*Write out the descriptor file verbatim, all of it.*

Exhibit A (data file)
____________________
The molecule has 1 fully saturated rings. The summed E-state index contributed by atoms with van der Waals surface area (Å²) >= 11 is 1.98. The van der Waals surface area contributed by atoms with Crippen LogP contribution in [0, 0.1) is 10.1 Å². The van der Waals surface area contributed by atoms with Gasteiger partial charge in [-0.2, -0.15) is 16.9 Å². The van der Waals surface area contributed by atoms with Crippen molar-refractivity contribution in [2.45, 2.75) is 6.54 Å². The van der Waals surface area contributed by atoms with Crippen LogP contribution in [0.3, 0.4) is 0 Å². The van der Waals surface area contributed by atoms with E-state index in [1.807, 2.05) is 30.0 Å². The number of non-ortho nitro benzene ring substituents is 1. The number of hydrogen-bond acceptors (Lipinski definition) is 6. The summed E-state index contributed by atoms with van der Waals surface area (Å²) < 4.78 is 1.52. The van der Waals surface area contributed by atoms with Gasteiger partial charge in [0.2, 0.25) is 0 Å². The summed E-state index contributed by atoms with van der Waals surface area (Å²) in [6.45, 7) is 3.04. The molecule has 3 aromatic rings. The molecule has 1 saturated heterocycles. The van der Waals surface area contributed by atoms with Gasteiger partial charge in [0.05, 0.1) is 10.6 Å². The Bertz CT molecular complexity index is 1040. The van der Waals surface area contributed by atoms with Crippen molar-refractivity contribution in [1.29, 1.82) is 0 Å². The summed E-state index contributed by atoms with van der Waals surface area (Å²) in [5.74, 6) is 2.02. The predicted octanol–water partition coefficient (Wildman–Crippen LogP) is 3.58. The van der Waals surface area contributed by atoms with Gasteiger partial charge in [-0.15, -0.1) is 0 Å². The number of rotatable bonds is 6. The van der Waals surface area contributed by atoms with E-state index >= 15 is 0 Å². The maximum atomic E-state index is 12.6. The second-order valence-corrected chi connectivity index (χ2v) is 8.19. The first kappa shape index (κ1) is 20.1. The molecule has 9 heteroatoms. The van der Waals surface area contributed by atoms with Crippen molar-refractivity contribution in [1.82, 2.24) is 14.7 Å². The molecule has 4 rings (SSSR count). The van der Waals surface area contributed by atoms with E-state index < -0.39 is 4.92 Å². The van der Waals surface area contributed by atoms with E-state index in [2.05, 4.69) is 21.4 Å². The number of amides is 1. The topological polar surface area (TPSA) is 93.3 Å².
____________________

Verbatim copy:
The molecule has 1 fully saturated rings. The summed E-state index contributed by atoms with van der Waals surface area (Å²) >= 11 is 1.98. The van der Waals surface area contributed by atoms with Crippen LogP contribution in [0, 0.1) is 10.1 Å². The van der Waals surface area contributed by atoms with Gasteiger partial charge in [-0.2, -0.15) is 16.9 Å². The van der Waals surface area contributed by atoms with Crippen molar-refractivity contribution in [2.45, 2.75) is 6.54 Å². The van der Waals surface area contributed by atoms with Crippen LogP contribution in [0.3, 0.4) is 0 Å². The van der Waals surface area contributed by atoms with E-state index in [1.807, 2.05) is 30.0 Å². The number of non-ortho nitro benzene ring substituents is 1. The number of hydrogen-bond acceptors (Lipinski definition) is 6. The summed E-state index contributed by atoms with van der Waals surface area (Å²) < 4.78 is 1.52. The van der Waals surface area contributed by atoms with Gasteiger partial charge in [0.2, 0.25) is 0 Å². The summed E-state index contributed by atoms with van der Waals surface area (Å²) in [6.45, 7) is 3.04. The molecule has 3 aromatic rings. The molecule has 1 saturated heterocycles. The van der Waals surface area contributed by atoms with Gasteiger partial charge in [0.05, 0.1) is 10.6 Å². The Bertz CT molecular complexity index is 1040. The van der Waals surface area contributed by atoms with Crippen molar-refractivity contribution in [1.29, 1.82) is 0 Å². The summed E-state index contributed by atoms with van der Waals surface area (Å²) in [5.74, 6) is 2.02. The predicted octanol–water partition coefficient (Wildman–Crippen LogP) is 3.58. The van der Waals surface area contributed by atoms with Gasteiger partial charge in [-0.15, -0.1) is 0 Å². The number of rotatable bonds is 6. The van der Waals surface area contributed by atoms with E-state index >= 15 is 0 Å². The maximum atomic E-state index is 12.6. The second-order valence-corrected chi connectivity index (χ2v) is 8.19. The first kappa shape index (κ1) is 20.1. The molecule has 9 heteroatoms. The van der Waals surface area contributed by atoms with Crippen molar-refractivity contribution in [1.82, 2.24) is 14.7 Å². The molecule has 4 rings (SSSR count). The van der Waals surface area contributed by atoms with E-state index < -0.39 is 4.92 Å². The van der Waals surface area contributed by atoms with E-state index in [2.05, 4.69) is 21.4 Å². The number of amides is 1. The topological polar surface area (TPSA) is 93.3 Å².